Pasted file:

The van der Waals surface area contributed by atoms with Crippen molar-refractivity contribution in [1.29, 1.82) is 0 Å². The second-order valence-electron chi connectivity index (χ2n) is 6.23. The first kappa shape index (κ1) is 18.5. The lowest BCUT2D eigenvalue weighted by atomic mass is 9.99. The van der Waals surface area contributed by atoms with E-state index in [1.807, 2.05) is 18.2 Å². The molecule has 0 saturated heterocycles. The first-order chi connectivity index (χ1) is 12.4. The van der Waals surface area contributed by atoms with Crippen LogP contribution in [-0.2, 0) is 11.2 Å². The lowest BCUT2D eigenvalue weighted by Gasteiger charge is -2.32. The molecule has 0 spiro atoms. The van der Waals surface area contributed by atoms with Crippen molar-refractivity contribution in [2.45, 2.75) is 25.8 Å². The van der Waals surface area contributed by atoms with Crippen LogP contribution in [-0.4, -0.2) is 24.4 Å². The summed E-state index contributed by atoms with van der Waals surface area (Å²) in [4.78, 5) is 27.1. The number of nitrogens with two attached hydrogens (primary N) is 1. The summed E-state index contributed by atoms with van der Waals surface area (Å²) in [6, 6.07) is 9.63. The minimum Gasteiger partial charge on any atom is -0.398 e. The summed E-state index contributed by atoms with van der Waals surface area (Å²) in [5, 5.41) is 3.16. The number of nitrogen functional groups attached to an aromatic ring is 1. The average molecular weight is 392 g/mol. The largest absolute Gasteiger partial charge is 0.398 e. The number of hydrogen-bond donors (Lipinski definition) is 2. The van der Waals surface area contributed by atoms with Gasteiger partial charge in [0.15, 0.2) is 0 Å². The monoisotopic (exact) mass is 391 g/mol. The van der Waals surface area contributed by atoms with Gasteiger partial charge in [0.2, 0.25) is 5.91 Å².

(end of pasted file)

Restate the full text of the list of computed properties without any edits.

The van der Waals surface area contributed by atoms with Crippen molar-refractivity contribution in [1.29, 1.82) is 0 Å². The second-order valence-electron chi connectivity index (χ2n) is 6.23. The first kappa shape index (κ1) is 18.5. The lowest BCUT2D eigenvalue weighted by atomic mass is 9.99. The van der Waals surface area contributed by atoms with E-state index in [1.807, 2.05) is 18.2 Å². The molecule has 0 saturated heterocycles. The first-order chi connectivity index (χ1) is 12.4. The van der Waals surface area contributed by atoms with Crippen LogP contribution in [-0.2, 0) is 11.2 Å². The lowest BCUT2D eigenvalue weighted by Gasteiger charge is -2.32. The molecule has 0 spiro atoms. The van der Waals surface area contributed by atoms with Crippen molar-refractivity contribution in [2.45, 2.75) is 25.8 Å². The van der Waals surface area contributed by atoms with Crippen LogP contribution in [-0.4, -0.2) is 24.4 Å². The summed E-state index contributed by atoms with van der Waals surface area (Å²) in [4.78, 5) is 27.1. The number of nitrogens with two attached hydrogens (primary N) is 1. The summed E-state index contributed by atoms with van der Waals surface area (Å²) in [6, 6.07) is 9.63. The minimum Gasteiger partial charge on any atom is -0.398 e. The summed E-state index contributed by atoms with van der Waals surface area (Å²) in [5, 5.41) is 3.16. The number of nitrogen functional groups attached to an aromatic ring is 1. The average molecular weight is 392 g/mol. The largest absolute Gasteiger partial charge is 0.398 e. The number of hydrogen-bond donors (Lipinski definition) is 2. The van der Waals surface area contributed by atoms with Gasteiger partial charge in [0.15, 0.2) is 0 Å². The monoisotopic (exact) mass is 391 g/mol. The van der Waals surface area contributed by atoms with Gasteiger partial charge in [0.2, 0.25) is 5.91 Å².